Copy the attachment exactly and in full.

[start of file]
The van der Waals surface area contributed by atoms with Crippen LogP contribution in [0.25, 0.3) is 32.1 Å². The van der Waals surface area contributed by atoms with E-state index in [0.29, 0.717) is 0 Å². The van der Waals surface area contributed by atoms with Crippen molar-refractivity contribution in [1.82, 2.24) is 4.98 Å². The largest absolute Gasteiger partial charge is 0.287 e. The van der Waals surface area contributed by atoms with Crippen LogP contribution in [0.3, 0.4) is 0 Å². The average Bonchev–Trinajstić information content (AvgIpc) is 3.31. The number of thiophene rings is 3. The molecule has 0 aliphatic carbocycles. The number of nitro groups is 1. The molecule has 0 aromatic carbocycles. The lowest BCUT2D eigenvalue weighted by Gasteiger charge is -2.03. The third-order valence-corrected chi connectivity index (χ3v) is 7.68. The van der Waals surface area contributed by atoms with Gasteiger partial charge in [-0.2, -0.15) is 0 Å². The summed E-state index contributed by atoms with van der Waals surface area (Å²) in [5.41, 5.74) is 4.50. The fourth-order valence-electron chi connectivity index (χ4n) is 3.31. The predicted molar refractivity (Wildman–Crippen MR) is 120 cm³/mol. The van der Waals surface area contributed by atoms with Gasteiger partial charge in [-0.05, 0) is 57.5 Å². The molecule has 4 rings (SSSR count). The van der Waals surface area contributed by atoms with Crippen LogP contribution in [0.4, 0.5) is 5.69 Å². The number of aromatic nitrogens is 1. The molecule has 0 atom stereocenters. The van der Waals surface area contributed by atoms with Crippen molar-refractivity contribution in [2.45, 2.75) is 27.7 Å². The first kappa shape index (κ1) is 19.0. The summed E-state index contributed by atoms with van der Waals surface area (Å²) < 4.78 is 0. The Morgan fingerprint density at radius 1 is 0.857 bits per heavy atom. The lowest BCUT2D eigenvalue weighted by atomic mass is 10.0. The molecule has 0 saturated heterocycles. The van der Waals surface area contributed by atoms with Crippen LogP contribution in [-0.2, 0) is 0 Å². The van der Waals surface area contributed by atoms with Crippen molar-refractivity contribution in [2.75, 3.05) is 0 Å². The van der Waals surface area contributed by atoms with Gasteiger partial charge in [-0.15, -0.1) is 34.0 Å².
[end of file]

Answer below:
The van der Waals surface area contributed by atoms with Crippen LogP contribution in [0.25, 0.3) is 32.1 Å². The van der Waals surface area contributed by atoms with E-state index in [0.29, 0.717) is 0 Å². The van der Waals surface area contributed by atoms with Crippen molar-refractivity contribution in [1.82, 2.24) is 4.98 Å². The largest absolute Gasteiger partial charge is 0.287 e. The van der Waals surface area contributed by atoms with Crippen LogP contribution in [0.3, 0.4) is 0 Å². The average Bonchev–Trinajstić information content (AvgIpc) is 3.31. The number of thiophene rings is 3. The molecule has 0 aliphatic carbocycles. The number of nitro groups is 1. The molecule has 0 aromatic carbocycles. The lowest BCUT2D eigenvalue weighted by Gasteiger charge is -2.03. The third-order valence-corrected chi connectivity index (χ3v) is 7.68. The van der Waals surface area contributed by atoms with Gasteiger partial charge in [-0.2, -0.15) is 0 Å². The summed E-state index contributed by atoms with van der Waals surface area (Å²) in [5.41, 5.74) is 4.50. The fourth-order valence-electron chi connectivity index (χ4n) is 3.31. The predicted molar refractivity (Wildman–Crippen MR) is 120 cm³/mol. The van der Waals surface area contributed by atoms with Gasteiger partial charge in [-0.05, 0) is 57.5 Å². The molecule has 4 rings (SSSR count). The van der Waals surface area contributed by atoms with Crippen LogP contribution in [0.4, 0.5) is 5.69 Å². The number of aromatic nitrogens is 1. The molecule has 0 atom stereocenters. The van der Waals surface area contributed by atoms with Crippen molar-refractivity contribution in [2.45, 2.75) is 27.7 Å². The first kappa shape index (κ1) is 19.0. The summed E-state index contributed by atoms with van der Waals surface area (Å²) < 4.78 is 0. The Morgan fingerprint density at radius 1 is 0.857 bits per heavy atom. The lowest BCUT2D eigenvalue weighted by atomic mass is 10.0. The molecule has 0 saturated heterocycles. The van der Waals surface area contributed by atoms with Crippen LogP contribution in [-0.2, 0) is 0 Å². The van der Waals surface area contributed by atoms with Crippen molar-refractivity contribution in [2.75, 3.05) is 0 Å². The van der Waals surface area contributed by atoms with Gasteiger partial charge in [-0.15, -0.1) is 34.0 Å².